I have autism … and I’m a Mormon

In some ways, being Mormon is an advantage when coping with autism, and in other ways, Mormonism makes it harder, writes guest columnist Mette Harrison.

Mette Harrison in 2017. Courtesy photo

A guest post by Mette Harrison

(RNS) — I was diagnosed a year ago officially with “high-functioning autism” or what you might have previously heard called Asperger’s syndrome. Some of the common traits of Aspies include:

  1. Lack of eye contact
  2. Literalism
  3. Difficulty parsing body language and facial expression
  4. Language precision
  5. Rigid schedules and habits
  6. Inability to “let things go”
  7. Sensory sensitivity
  8. Misunderstanding social cues
  9. Obsessions/passions for a very specific interest
  10. Lack of social reciprocity
  11. Muted or exaggerated emotions

I’m a nationally best-selling writer. I hold a Ph.D. in literature from Princeton University. I’ve raised five intelligent, successful children. I’m an All-American triathlete. Why did I go in for a diagnosis when I’m clearly a functional adult?

Well, there are times when I’m not so functional. Being a writer means going to conferences and book signings, and having strangers ask me personal questions. It would be easier if it were all just about sitting in a quiet, private room and typing on a computer.

But it isn’t, and being a Mormon makes things even more complicated — for better and for worse.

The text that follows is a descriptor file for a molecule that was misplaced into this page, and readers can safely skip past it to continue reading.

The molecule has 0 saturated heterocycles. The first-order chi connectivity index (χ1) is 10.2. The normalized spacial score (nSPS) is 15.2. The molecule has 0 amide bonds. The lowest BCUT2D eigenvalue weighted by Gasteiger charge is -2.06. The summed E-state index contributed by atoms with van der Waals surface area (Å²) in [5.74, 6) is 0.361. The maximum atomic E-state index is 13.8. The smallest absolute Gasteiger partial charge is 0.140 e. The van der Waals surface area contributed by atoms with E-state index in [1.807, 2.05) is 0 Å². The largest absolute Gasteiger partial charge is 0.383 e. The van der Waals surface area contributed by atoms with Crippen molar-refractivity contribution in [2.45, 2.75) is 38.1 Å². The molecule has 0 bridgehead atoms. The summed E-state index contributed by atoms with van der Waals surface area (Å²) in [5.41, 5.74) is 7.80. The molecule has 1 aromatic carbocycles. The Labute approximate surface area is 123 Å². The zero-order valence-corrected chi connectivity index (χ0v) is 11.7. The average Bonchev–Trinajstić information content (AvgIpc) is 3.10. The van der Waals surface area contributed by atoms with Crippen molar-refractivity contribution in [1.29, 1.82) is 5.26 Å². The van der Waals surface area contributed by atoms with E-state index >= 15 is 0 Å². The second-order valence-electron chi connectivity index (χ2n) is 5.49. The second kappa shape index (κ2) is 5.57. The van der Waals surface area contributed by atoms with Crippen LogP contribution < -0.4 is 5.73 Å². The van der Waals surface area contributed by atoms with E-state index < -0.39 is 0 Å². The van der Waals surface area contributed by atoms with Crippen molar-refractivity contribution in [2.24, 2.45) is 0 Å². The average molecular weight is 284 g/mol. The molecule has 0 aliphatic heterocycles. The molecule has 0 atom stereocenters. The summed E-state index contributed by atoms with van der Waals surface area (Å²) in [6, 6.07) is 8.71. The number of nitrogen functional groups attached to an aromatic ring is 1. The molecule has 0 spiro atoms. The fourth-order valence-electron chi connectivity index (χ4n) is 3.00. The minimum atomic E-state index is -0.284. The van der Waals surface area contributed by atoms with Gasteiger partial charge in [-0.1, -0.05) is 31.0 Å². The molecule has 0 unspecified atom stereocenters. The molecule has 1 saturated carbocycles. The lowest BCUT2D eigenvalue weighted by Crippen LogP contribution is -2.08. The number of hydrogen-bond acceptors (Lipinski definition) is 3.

I’ve written previously about problems with what seems to me to be an “extrovert” church as what I thought of then as an “introvert,” including noise and scent overload, forced friendships and the lack of quiet space in the church building.

There are other problems. I’m often seen as unemotional because I don’t show the normal facial expressions, including tears, when I feel sad. I’m also not typically feminine. I’ve found motherhood to be enormously satisfying, but I feel a lack of female friendships because I don’t talk about the same subjects other women seem to find interesting. Sometimes male friends are more comfortable for me because they seem more straightforward, but cross-gender friendships are discouraged in Mormonism for married people.

On the other hand, being autistic and being Mormon go together naturally in some ways. I love to follow rules. I love to have rigid schedules. I love sameness. These are things Mormonism is very good at. Give me a list of all the rules of a commandment like the Word of Wisdom and I will follow it exactly. I never understood, growing up, how other people could have problems drinking coffee or alcohol. I never felt tempted to do these things or caved to peer pressure. I never even felt peer pressure.

The Mormon church experience is very rigidly scheduled and is always the same. Correlation — the standardization of belief and practice — in the 1980s made this even more true than it had been before. The same lessons were being taught in every ward in every country in the world. The dress code imported from the United States (women in long skirts or dresses, men in white shirts and ties) was visible and made me feel calm and reassured that even when I was in a new place I was welcome: Here I knew the rules and I could follow them.